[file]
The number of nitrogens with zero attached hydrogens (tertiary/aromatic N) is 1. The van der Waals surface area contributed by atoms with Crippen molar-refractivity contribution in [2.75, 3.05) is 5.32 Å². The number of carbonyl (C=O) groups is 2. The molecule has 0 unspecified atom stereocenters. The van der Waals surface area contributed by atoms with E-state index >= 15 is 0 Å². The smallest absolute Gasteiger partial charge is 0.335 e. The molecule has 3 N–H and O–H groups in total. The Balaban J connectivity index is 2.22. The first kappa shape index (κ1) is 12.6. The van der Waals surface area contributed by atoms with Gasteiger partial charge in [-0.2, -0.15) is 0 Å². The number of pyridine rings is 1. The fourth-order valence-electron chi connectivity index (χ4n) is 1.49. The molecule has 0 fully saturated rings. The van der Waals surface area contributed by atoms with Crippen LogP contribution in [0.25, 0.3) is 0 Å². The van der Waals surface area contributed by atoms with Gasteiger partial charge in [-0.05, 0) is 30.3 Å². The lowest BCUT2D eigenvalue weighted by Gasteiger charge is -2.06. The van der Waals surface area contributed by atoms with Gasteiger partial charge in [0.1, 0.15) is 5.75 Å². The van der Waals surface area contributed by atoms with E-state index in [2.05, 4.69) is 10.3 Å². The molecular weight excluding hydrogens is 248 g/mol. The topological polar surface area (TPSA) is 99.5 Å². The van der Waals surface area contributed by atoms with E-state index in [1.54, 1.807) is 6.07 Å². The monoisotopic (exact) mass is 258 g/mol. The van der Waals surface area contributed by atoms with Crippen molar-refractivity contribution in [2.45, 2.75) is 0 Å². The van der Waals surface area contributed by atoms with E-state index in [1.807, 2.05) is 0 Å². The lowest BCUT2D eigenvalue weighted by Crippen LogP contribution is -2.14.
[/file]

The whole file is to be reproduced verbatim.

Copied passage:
The number of nitrogens with zero attached hydrogens (tertiary/aromatic N) is 1. The van der Waals surface area contributed by atoms with Crippen molar-refractivity contribution in [2.75, 3.05) is 5.32 Å². The number of carbonyl (C=O) groups is 2. The molecule has 0 unspecified atom stereocenters. The van der Waals surface area contributed by atoms with E-state index >= 15 is 0 Å². The smallest absolute Gasteiger partial charge is 0.335 e. The molecule has 3 N–H and O–H groups in total. The Balaban J connectivity index is 2.22. The first kappa shape index (κ1) is 12.6. The van der Waals surface area contributed by atoms with Gasteiger partial charge in [-0.2, -0.15) is 0 Å². The number of pyridine rings is 1. The fourth-order valence-electron chi connectivity index (χ4n) is 1.49. The molecule has 0 fully saturated rings. The van der Waals surface area contributed by atoms with Crippen LogP contribution in [0.25, 0.3) is 0 Å². The van der Waals surface area contributed by atoms with Gasteiger partial charge in [-0.05, 0) is 30.3 Å². The lowest BCUT2D eigenvalue weighted by Gasteiger charge is -2.06. The van der Waals surface area contributed by atoms with Gasteiger partial charge in [0.1, 0.15) is 5.75 Å². The van der Waals surface area contributed by atoms with E-state index in [2.05, 4.69) is 10.3 Å². The molecular weight excluding hydrogens is 248 g/mol. The topological polar surface area (TPSA) is 99.5 Å². The van der Waals surface area contributed by atoms with E-state index in [1.54, 1.807) is 6.07 Å². The monoisotopic (exact) mass is 258 g/mol. The van der Waals surface area contributed by atoms with Crippen molar-refractivity contribution in [2.45, 2.75) is 0 Å². The van der Waals surface area contributed by atoms with E-state index in [1.807, 2.05) is 0 Å². The lowest BCUT2D eigenvalue weighted by Crippen LogP contribution is -2.14.